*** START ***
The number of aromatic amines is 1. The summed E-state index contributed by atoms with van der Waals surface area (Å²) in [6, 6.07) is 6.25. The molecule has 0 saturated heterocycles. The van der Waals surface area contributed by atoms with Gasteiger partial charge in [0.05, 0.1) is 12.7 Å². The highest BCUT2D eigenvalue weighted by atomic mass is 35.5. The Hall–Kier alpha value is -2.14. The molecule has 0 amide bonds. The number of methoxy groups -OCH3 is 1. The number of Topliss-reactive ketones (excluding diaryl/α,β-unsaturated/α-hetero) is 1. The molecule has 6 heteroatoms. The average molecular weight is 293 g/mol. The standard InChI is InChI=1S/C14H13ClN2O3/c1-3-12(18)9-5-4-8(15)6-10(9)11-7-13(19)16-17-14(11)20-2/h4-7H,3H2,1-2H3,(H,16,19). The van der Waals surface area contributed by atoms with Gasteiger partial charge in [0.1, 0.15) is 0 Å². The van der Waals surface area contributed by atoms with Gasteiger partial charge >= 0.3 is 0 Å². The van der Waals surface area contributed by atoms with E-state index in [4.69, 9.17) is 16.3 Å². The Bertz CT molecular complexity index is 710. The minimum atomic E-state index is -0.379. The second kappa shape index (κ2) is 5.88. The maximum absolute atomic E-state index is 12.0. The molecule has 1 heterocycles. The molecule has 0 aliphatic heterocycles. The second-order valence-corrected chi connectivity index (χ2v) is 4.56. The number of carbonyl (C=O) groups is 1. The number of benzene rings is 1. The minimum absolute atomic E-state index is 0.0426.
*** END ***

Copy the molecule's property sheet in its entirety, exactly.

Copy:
The number of aromatic amines is 1. The summed E-state index contributed by atoms with van der Waals surface area (Å²) in [6, 6.07) is 6.25. The molecule has 0 saturated heterocycles. The van der Waals surface area contributed by atoms with Gasteiger partial charge in [0.05, 0.1) is 12.7 Å². The highest BCUT2D eigenvalue weighted by atomic mass is 35.5. The Hall–Kier alpha value is -2.14. The molecule has 0 amide bonds. The number of methoxy groups -OCH3 is 1. The number of Topliss-reactive ketones (excluding diaryl/α,β-unsaturated/α-hetero) is 1. The molecule has 6 heteroatoms. The average molecular weight is 293 g/mol. The standard InChI is InChI=1S/C14H13ClN2O3/c1-3-12(18)9-5-4-8(15)6-10(9)11-7-13(19)16-17-14(11)20-2/h4-7H,3H2,1-2H3,(H,16,19). The van der Waals surface area contributed by atoms with Gasteiger partial charge in [0.1, 0.15) is 0 Å². The van der Waals surface area contributed by atoms with Gasteiger partial charge >= 0.3 is 0 Å². The van der Waals surface area contributed by atoms with E-state index in [4.69, 9.17) is 16.3 Å². The Bertz CT molecular complexity index is 710. The minimum atomic E-state index is -0.379. The second kappa shape index (κ2) is 5.88. The maximum absolute atomic E-state index is 12.0. The molecule has 1 heterocycles. The molecule has 0 aliphatic heterocycles. The second-order valence-corrected chi connectivity index (χ2v) is 4.56. The number of carbonyl (C=O) groups is 1. The number of benzene rings is 1. The minimum absolute atomic E-state index is 0.0426.